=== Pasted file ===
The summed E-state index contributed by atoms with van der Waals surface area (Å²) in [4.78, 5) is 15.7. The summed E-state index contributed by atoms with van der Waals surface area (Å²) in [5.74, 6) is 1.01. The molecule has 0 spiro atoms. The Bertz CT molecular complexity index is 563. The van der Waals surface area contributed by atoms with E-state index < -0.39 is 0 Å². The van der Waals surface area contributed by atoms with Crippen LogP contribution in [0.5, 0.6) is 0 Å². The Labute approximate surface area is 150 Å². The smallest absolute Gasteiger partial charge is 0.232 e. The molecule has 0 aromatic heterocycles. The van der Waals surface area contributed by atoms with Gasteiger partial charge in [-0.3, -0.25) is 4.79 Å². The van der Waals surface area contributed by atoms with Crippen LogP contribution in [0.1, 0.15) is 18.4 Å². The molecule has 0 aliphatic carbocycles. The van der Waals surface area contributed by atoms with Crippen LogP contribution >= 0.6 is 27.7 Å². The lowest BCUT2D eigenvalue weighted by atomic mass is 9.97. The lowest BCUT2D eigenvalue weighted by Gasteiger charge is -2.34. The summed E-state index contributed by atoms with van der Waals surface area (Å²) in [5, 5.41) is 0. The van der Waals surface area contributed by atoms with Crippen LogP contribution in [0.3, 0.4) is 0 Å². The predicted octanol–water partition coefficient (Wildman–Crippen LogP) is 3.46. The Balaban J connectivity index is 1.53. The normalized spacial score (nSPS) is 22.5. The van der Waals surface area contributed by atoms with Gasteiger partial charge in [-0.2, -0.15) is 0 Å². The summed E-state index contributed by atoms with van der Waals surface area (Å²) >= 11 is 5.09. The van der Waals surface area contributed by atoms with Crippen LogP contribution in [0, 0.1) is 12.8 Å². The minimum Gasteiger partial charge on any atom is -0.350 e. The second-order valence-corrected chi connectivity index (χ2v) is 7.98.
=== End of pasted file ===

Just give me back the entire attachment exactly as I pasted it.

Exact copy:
The summed E-state index contributed by atoms with van der Waals surface area (Å²) in [4.78, 5) is 15.7. The summed E-state index contributed by atoms with van der Waals surface area (Å²) in [5.74, 6) is 1.01. The molecule has 0 spiro atoms. The Bertz CT molecular complexity index is 563. The van der Waals surface area contributed by atoms with E-state index < -0.39 is 0 Å². The van der Waals surface area contributed by atoms with Crippen LogP contribution in [0.5, 0.6) is 0 Å². The Labute approximate surface area is 150 Å². The smallest absolute Gasteiger partial charge is 0.232 e. The molecule has 0 aromatic heterocycles. The van der Waals surface area contributed by atoms with Gasteiger partial charge in [-0.3, -0.25) is 4.79 Å². The van der Waals surface area contributed by atoms with Crippen LogP contribution in [0.1, 0.15) is 18.4 Å². The molecule has 0 aliphatic carbocycles. The van der Waals surface area contributed by atoms with Crippen LogP contribution >= 0.6 is 27.7 Å². The lowest BCUT2D eigenvalue weighted by atomic mass is 9.97. The lowest BCUT2D eigenvalue weighted by Gasteiger charge is -2.34. The summed E-state index contributed by atoms with van der Waals surface area (Å²) in [5, 5.41) is 0. The van der Waals surface area contributed by atoms with Crippen LogP contribution in [0.3, 0.4) is 0 Å². The predicted octanol–water partition coefficient (Wildman–Crippen LogP) is 3.46. The Balaban J connectivity index is 1.53. The normalized spacial score (nSPS) is 22.5. The van der Waals surface area contributed by atoms with Gasteiger partial charge in [-0.2, -0.15) is 0 Å². The summed E-state index contributed by atoms with van der Waals surface area (Å²) >= 11 is 5.09. The van der Waals surface area contributed by atoms with Crippen LogP contribution in [0, 0.1) is 12.8 Å². The minimum Gasteiger partial charge on any atom is -0.350 e. The second-order valence-corrected chi connectivity index (χ2v) is 7.98.